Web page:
NHL taps new technology for app to track game momentum shifts
North American ice hockey’s NHL has enhanced its data offering to fans, in a tie-up with Disney Streaming Services, the US media and entertainment giant’s direct-to-consumer division.
The NHL has launched the GameFlow technology feature exclusively on its mobile app that acts as an interactive tool, capturing information and data around all shots attempted during a match, whether or not they lead to goals, and tracking the progress of the puck in doing so.
The data then appears as a viewable infographic that allows viewers to see easily, by way of charts and graphs, which side is exerting the most pressure and dominating the game.
The app is aligned with NHL.TV, the league’s subscription-based streaming service, so that users can jump from viewing the data to live-streaming a match. Viewers can also watch specific goals and highlights using an event timeline on the app.
Fans with an AppleTV can also sync the technology to their television so as to control how they view a game from their mobile device, including creating a second-screen experience where they can view multiple matches.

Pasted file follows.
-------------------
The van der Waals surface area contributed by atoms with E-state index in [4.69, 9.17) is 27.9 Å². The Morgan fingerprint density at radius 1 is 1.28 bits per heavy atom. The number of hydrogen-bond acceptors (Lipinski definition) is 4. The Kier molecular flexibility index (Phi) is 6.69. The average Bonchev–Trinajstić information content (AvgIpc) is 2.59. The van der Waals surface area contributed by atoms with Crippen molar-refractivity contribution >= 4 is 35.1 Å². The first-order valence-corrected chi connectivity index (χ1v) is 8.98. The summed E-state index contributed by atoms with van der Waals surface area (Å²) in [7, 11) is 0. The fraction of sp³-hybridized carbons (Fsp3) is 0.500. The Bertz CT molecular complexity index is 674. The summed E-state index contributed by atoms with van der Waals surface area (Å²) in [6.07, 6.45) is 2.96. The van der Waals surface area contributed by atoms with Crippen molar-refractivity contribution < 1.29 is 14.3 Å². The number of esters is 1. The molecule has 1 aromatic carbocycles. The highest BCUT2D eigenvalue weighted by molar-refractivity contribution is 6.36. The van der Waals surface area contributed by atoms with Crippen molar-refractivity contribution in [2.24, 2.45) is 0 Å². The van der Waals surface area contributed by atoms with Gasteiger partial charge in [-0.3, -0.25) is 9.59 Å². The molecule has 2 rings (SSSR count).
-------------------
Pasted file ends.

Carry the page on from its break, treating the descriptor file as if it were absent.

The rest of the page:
Steve McArdle, the NHL’s executive vice-president of digital media and strategic planning, said today: “Fan engagement and technological innovation are paramount to our partnership with Disney, and we’re thrilled to collaborate with them to deliver this novel second screen interactive experience.”
Barry Tishgart, senior vice-president and general manager for hockey at Disney Streaming Services, added: “GameFlow is a first-of-its kind data visualisation experience that we believe has the potential to revolutionise sports streaming.”
In October, the NHL used its partnership with DSS to redesign the homepage on its official website, and unveiled a remodelled Gamecenter, which is part of NHL.TV, on the app.
The league said the changes will give fans more information and data before, during and after games, and that future iterations of the homepage would include personalisation.
At the turn of the year, NHL announced that player and puck tracking technology (at the time, the first example of wearable player tracking technology in a North American sports league), would be used during the ongoing 2019-20 season, which started in October and ends in April.